Amon Carter Museum Presents Edward Hopper in Four Acts

Release date: 
August 23, 2005

FORT WORTH, Texas --- On September 13, 2005, the Amon Carter Museum in Fort Worth presents Edward Hopper in Four Acts, a small exhibition that offers a rare opportunity to see together five works in four media by one of America ’s great artists. The installation will present the Carter’s recent acquisition Home by the Railroad (charcoal on paper, ca. 1925--28), in addition to two prints, one painting and one watercolor. Admission to the exhibition is free.

Known for his paintings of empty streets, storefronts and solitary figures in urban settings, Edward Hopper (1882--1967) was also an accomplished draftsman, printmaker and watercolorist. This installation focuses on the motif of American vernacular architecture, one of his other great subjects. In addition to the Carter’s Home by the Railroad, the exhibition features two prints from the museum’s permanent collection, American Landscape (1920) and The Lonely House (1923), as well as loans from private collections: House by an Inlet (oil on canvas, 1930) and Roofs of the Cobb Barn(watercolor on paper, 1931). All of these works demonstrate Hopper’s mastery of capturing light in four different media.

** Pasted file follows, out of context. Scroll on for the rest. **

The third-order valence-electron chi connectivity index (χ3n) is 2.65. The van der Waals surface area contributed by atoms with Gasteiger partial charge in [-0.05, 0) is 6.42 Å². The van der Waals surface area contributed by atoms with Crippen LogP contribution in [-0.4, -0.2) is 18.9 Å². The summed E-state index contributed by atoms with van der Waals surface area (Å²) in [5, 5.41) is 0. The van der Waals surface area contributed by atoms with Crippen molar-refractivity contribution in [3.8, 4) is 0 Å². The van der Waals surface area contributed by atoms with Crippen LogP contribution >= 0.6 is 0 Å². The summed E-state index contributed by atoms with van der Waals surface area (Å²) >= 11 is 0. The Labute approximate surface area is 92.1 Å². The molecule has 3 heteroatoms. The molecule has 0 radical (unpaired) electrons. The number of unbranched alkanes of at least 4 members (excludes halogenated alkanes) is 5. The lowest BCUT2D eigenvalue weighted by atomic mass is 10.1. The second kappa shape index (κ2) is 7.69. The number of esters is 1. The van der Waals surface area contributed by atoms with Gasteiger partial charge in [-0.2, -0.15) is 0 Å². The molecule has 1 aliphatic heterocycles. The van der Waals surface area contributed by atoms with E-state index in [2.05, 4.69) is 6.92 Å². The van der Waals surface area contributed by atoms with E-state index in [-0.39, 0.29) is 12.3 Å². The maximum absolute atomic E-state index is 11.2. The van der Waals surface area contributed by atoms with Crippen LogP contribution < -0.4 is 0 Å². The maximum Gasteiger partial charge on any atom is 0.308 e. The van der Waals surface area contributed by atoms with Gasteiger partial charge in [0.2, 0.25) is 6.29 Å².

“We are delighted to present this intensely focused look at Hopper’s art,” said Rebecca Lawton, the Carter’s curator of paintings and sculpture. “By comparing his work across media, we can clearly see that certain compositional strategies intrigued the artist. His careful control of medium, skillful interplay of light and shadow, and unusual angles of vision are brilliantly evident in these works.”

Hopper created his drawings and almost all of his watercolors from direct observation. His oil paintings, however, were composed pictures, developed by imaginative reconstruction in which both observation and memory played a part. The houses and architecture depicted in Hopper’s works provided the structural element Hopper needed to experiment with light. Hopper himself once said: “You know, there are many thoughts, many impulses that go into a picture–not just one. Light is an important expressive force for me, but not too consciously so. I think it is a natural expression for me.”

Edward Hopper in Four Acts is on view at the Carter through December 11.